At some point during my frustration I called my insurance company to tell them that they really needed to speed this along since at this point they were threatening the health of the pregnancy.  I happened to speak to a woman who has children, who actually listened to me, and who responded with compassion. She told me there was really nothing she could do since I am not allowed to speak with anyone in the appeals department, but she could at least write a note to speed things along.  The next day I received a voice mail message from her telling me that she was thinking about my situation all night and was going to try her hardest to do what ever it was she could do to get this approved. Wouldn’t you know, around a week later, they approved my midwife, Chris! I wanted to send this woman flowers and chocolates, but of course when I called back no one could tell me who she was.  It’s confidential I guess, which makes sense considering all the hate mail they must receive.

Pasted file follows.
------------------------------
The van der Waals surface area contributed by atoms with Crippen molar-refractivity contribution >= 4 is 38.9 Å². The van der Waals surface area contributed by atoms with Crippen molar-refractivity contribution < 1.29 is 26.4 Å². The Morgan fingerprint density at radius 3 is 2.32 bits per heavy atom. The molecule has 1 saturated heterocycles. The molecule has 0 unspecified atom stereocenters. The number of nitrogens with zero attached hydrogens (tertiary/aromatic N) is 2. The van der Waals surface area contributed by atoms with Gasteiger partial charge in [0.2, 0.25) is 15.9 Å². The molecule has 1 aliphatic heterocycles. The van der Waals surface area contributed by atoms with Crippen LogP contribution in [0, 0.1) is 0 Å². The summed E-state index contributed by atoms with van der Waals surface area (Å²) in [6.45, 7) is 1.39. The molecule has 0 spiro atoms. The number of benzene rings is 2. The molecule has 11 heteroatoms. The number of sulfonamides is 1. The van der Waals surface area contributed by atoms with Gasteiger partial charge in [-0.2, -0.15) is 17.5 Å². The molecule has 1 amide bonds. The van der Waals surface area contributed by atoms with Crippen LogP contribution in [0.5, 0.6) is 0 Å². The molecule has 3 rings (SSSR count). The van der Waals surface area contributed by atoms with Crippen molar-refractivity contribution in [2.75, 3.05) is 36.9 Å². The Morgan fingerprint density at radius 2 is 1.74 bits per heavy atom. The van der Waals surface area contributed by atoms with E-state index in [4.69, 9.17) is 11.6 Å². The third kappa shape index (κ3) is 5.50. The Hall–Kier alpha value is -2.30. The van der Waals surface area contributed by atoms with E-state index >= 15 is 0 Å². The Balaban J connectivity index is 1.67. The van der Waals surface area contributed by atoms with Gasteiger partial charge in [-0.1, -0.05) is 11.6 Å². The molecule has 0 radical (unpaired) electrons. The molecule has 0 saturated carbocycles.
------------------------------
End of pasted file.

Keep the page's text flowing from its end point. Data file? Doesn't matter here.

I remember calling my dad during all of this stress and being a typical MD, he said “you know, it’s not the worst thing if you just have a doctor.”   But I feel like birthing is different for a midwife.  Each patient is special. Every appointment is at least an hour, and when I was having some pains the other day, I could text my midwife and ask if I could come in and hear the heartbeat, and she replied right away with “sure, anytime.” About 4 million American women may give birth every year, but it’s still pretty miraculous, and I want someone helping me through this process who understands how unique this is for me and my husband, and who doesn’t see it as just another routine procedure.  I don’t believe that everyone who chooses a doctor to deliver their baby is going to have a bad experience, but I for one did not want a doctor who I never met before come into my room during the most intimate and trying experience of my life and tell me what to do, as can happen when you’re at a mulit-doctor ob/gyn practice.

I am curious how you chose your doctor or midwife, and what was important to you in making your decision?

One thought on “Fight For the Maternity Care You Want

  1. I was in Hong Kong when I was pregnant so finding a doctor that A. Spoke english and B. Was not a c-section only doctor was my biggest challenge but once I found my doctor I was so happy and I had better care then I have ever received in the US. I think you should keep trying until you find someone you like and trust because I have heard so many horror stories!